Anti-opioids program’s success continues

Two years after being launched, Wicomico County’s Community Outreach Addictions Team, recognized nationally for its design and collaboration, has been pronounced successful.

When COAT began in 2016, there were 264 opioid overdoses treated at the emergency room at Peninsula Regional Medical Center, which collaborated with the team.

In 2017, total opioid overdoses dropped to 192. Through May this year, the numbers dropped even more, with total opioid overdoses treated in the ER at 58 compared to 89 opioid overdoses during the same time last year, according to a joint news release from the health department, Public Health Accreditation Board and PRMC.

The news release tells the story of a woman named Clarie who overdosed on opioids after nearly a year in recovery. Her son found her lying on her mother’s floor and she was rushed by ambulance to PRMC where she “found the hope that she needed to get back on the road to recovery.”

“That hope came from a member of COAT. This member of the team sat with her for hours and helped her get into treatment as soon as possible. Clarie is one of the real-life success stories of the now two-year-old COAT program,” the news release states.

Launched by the Wicomico County Health Department, in partnership with the Wicomico County State’s Attorney’s Office, Wicomico County Government, Salisbury City Government, Wicomico County Sheriff’s Department and community partners including PRMC, COAT’s mission is to combat overdoses and provide treatment for recovery.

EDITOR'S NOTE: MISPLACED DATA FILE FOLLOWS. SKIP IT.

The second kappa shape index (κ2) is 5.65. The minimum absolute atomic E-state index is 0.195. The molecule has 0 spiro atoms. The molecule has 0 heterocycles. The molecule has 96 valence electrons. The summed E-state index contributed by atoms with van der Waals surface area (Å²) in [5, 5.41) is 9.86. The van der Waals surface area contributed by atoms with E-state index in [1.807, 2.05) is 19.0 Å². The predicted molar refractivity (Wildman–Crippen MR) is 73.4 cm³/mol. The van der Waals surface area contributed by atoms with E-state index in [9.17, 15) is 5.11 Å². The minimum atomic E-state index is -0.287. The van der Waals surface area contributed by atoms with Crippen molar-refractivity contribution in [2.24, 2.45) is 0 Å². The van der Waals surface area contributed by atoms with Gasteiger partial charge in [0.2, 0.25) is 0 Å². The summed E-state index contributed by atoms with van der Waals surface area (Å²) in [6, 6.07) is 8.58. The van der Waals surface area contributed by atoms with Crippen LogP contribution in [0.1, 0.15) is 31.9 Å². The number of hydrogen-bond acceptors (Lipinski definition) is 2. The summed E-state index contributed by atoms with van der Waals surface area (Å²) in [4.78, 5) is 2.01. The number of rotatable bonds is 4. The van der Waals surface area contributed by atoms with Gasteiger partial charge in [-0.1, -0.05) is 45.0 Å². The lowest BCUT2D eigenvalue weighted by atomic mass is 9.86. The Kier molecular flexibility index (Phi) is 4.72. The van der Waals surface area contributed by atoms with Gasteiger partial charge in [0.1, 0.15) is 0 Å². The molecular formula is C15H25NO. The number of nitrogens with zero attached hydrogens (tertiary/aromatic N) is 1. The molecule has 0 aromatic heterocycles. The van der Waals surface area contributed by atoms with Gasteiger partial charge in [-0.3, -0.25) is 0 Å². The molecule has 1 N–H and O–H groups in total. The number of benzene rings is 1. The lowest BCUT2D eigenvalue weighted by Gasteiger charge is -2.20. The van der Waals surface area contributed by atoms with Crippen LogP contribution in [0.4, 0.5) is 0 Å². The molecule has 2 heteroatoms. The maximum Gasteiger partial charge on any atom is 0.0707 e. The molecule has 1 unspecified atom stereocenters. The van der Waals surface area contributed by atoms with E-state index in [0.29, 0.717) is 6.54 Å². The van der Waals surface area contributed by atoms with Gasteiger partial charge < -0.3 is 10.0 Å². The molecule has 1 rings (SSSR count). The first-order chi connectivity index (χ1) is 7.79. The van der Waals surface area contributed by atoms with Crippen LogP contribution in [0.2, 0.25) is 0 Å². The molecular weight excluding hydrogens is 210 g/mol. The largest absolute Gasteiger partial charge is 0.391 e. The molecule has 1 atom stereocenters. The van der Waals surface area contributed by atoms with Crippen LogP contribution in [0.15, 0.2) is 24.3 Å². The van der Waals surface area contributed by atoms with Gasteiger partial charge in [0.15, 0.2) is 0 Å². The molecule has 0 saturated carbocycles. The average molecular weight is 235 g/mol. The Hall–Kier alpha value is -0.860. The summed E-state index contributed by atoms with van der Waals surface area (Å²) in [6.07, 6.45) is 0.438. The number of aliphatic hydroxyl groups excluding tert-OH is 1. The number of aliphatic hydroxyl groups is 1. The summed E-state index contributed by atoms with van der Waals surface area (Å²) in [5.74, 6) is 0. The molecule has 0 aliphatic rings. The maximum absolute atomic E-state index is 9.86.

The program has been recognized nationally for its design and scope of collaboration.

“Not only did COAT respond at the time of my overdose, they kept up with me for several months through phone calls, which really meant so much,” Clarie states in the news release.

“It really helped keep me going. I have such a respect for those who have been through hell, and choose to give back,” she said.

She has completed treatment, is working full time, received her high school diploma and is enrolled in Wor-Wic Community College’s Chemical Dependency Counseling Program.

Her goal is to work as a peer recovery specialist.

“The COAT program is truly an asset in helping combat the opioid crisis here in Wicomico County,” said Lori Brewster, Wicomico County Health Officer.

“The program is designed to help bridge the gap between active addiction and treatment and break down barriers that may exist for those battling the disease. Our peers have seen similar struggles, and have experienced the difficulties of battling addiction. They are meeting individuals where they are, in hopes the lives of the individuals they have come in contact with can be improved and not lost,” Brewster said.

Reach COAT at 443-783-6875.


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